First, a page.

Homesick Angels Farm, WA USA
Joined August 2019
https://ecir.groups.io/g/CaseHistory/files/Kate%20and%20Bunny
https://ecir.groups.io/g/CaseHistory/files/Kate%20and%20Lacey
Lacey feet image files  https://ecir.groups.io/g/CaseHistory/album?id=95210
Bunny image files  https://ecir.groups.io/g/CaseHistory/album?id=95239



Amy Veatch
 

well, I got her transitioned from Bute to devil's claw yesterday, but boy was she sore this morning, so I gave her a gram of bute.  I'm afraid to take her off it at this point since she was improving on it, along with the Remission.  Her body soreness had gotten much better, but she was a little tender on her back and was really hobbling around in her stall on those hind feet this morning.  Must have been too soon to change.  The Jiaogulan is supposed to arrive this afternoon, but I'm not sure if I should add it at this point? Thanks.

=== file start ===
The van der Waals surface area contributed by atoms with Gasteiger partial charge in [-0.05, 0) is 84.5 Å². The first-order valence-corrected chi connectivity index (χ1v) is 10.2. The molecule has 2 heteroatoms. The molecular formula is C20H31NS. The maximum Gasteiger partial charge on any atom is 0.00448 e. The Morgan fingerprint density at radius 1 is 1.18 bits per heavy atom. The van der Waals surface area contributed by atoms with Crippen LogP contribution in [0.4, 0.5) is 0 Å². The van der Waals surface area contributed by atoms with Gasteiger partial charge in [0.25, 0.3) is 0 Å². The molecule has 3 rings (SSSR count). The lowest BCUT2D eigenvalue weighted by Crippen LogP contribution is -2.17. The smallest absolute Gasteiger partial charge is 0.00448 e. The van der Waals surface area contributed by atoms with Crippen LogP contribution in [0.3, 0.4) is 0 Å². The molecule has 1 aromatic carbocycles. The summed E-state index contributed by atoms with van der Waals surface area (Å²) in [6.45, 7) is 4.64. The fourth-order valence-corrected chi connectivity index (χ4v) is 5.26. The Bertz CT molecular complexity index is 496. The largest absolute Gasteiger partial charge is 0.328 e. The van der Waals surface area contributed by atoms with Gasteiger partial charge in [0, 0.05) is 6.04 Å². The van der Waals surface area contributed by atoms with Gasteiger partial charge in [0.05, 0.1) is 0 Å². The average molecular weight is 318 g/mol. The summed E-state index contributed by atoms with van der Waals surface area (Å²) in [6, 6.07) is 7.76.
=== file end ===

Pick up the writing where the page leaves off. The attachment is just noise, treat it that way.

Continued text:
--
Amy Veatch
https://ecir.groups.io/g/CaseHistory/files/1%20Case%20History%20Form%20and%20Instructions/Princess%20Case%20History.pdf

Sherry Morse
 

Hi Amy,

I know it's tough to watch your horse be in pain, but you have to balance the 'wow I feel so good on bute' factor with the 'so I'm going to do something stupid' factor.  Which means sometimes letting them be sore so they don't make things worse thinking they feel better than they really do (hope that makes sense, but it's the same as us taking Advil, thinking everything is ok and then overdoing and ending up more sore the next day). 

My guess would be that what you're seeing as far as the bute working has to do with her overall body soreness more than anything specific going on in her feet.  Not sure if you have any equine body workers in the area but that would probably help her more than anything at this point.  



Amy Veatch